Sometimes we like to study pieces that takes us a long time and to which there is a slow learning curve. I believe this is a slow way to approach your musical study. You should be learning more easier pieces than one large difficult piece. The process of learning is no different in an easy piece than in a difficult piece, the technique and what the fingers have to do is more difficult but the way in which our brain learns music is the same in all instances. We must practice this learning multiple times and as many times as possible instead of simply focusing on "difficult" pieces.

As you improve the pieces that might have been difficult for you 3 years ago now are a normal level for you. Then you can go ahead and learn these efficiency and with control. This is why Quality and Quantity is a reflection of an advanced ability at piano learning. As you heighten the bar which you consider "difficult" music you are improving yourself as a musician. If when you play you consider much of what you play difficult, then you are somewhat lacking in your abilities.

I believe as we get better at the piano we realize how far we actually have to go, "We know we don't know." As opposed to the others who simply "Don't know that they Don't know." We are forever reaching for that ultimate rate of learning, so that all those challenges become a routine mastered as fast as possible.


"The biggest risk in life is to take no risk at all"
Re: Always build up, never break down. [Re: malkin] #2848063
05/14/19 11:41 AM
05/14/19 11:41 AM
Joined: Mar 2018
Posts: 333
Texas
Dr. Rogers Offline
Full Member
Dr. Rogers  Offline
Full Member

Joined: Mar 2018
Posts: 333
Texas
Originally Posted by malkin

This is what you get when the binding breaks on a big fat complete works edition.


Originally Posted by malkin

It's a joke: a story with a humorous climax.


+1 for one of the funniest jokes I've read in a long time, and another +1 for the Star Trek IV reference!


Austin Rogers, PhD
Music Teacher in Austin, TX
Baldwin SD-10 Concert Grand "Kuroneko", Baldwin Upright, Yamaha P-255
Re: Always build up, never break down. [Re: Lostinidlewonder] #2848107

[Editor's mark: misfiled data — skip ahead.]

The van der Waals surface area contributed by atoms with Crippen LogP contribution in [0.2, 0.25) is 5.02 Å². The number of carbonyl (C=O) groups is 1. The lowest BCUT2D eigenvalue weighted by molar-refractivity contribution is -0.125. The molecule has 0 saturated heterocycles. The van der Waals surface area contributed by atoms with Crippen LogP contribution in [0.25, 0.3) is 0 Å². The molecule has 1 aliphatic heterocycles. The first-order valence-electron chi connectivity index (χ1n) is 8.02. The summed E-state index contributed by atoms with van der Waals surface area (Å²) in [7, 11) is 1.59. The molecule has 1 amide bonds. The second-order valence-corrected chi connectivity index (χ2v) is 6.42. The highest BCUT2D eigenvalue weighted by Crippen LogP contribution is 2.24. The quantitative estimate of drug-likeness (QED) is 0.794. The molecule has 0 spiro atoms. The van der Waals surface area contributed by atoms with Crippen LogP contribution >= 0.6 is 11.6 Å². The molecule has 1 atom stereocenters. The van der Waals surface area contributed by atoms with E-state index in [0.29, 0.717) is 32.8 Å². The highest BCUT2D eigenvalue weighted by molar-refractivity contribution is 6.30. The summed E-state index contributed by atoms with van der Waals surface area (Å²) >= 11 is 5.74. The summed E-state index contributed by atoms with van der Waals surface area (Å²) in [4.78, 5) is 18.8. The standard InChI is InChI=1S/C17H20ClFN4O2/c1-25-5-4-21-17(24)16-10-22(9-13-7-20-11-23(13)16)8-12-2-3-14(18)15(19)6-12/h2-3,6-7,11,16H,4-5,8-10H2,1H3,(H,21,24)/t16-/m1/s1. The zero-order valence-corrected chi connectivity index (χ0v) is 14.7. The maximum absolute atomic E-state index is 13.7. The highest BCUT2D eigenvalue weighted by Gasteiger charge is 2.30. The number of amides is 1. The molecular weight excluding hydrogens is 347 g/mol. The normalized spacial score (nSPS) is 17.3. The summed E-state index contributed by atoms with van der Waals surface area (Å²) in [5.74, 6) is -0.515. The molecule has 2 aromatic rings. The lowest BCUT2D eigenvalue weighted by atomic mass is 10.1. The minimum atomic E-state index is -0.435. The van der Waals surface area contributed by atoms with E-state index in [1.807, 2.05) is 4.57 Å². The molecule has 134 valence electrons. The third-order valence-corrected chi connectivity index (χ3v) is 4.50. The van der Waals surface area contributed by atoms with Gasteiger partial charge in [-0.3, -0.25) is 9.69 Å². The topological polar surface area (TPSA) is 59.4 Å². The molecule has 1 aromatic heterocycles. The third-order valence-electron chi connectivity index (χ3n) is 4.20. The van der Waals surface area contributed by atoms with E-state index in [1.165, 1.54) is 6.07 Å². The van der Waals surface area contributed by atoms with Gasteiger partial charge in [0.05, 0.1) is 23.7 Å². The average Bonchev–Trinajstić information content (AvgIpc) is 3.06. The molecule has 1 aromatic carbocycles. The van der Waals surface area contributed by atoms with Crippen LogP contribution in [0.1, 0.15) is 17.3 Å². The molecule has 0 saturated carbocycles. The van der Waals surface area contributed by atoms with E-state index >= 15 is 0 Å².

05/14/19 02:50 PM
05/14/19 02:50 PM
Joined: Oct 2008
Posts: 184
West Australia
Lostinidlewonder Offline OP
Full Member
Lostinidlewonder  Offline OP
Full Member

Joined: Oct 2008
Posts: 184
West Australia
Here is a case of an autistic/fragilex student I had the pleasure of teaching, I think he was a good case for determining how to build up a student who pretty much cannot comprehend the vast majority of what you would normally use to build a student. All students are like this in a much much lesser form, not all tools we use can build them up as we would with others, this case is an extreme case which makes it very obvious. This was the most challenging student I ever had the joy to teach.

The boy is nine years old and has only recently learned to say a few words. In our first lesson I treated him like other low functioning autistic children I taught, setting him up to succeed only, constantly approving of his attempts, never letting him feel like he has done anything wrong and trying to calculate constantly that I do not distract him (use pencil to point for example, I caught myself doing it as I do with most students and he touched the pencil and got totally distracted lol) At the end of the first lesson he was looking at me, smiling, waved goodbye which I was very touched and surprised to see. I personally find building a relationship where they feel safe is the first most important step. All of this is pretty much the same for any student but often at a much lesser degree.

I managed to get him to notice the two and three black notes, how pedals work and their effects of the inside of the piano, how loud and soft the piano can go, where high and low notes are etc. I even dismantled some of the piano, slid the grand piano action out and showed him how it worked. He was extremely fascinated, actually I have never really done this for any other student and I'm sure many have never seen it done before but I have no time to do such things for other students, for this special needs student it seemed very appropriate though. I managed to get him to repeat one, two then three different notes in sequences for me and he could repeat it after some effort after a few weeks of lessons. I have to stand back and look at this student in a different light that others. Where some students want to play composed pieces which sound nice it seems to me that child just wants to see what a piano can do, get to know it as an object itself. I showed him also how to play thirds and he was doing it all over the piano. He liked to see a single white note space in between notes, that pattern intrigued him somehow.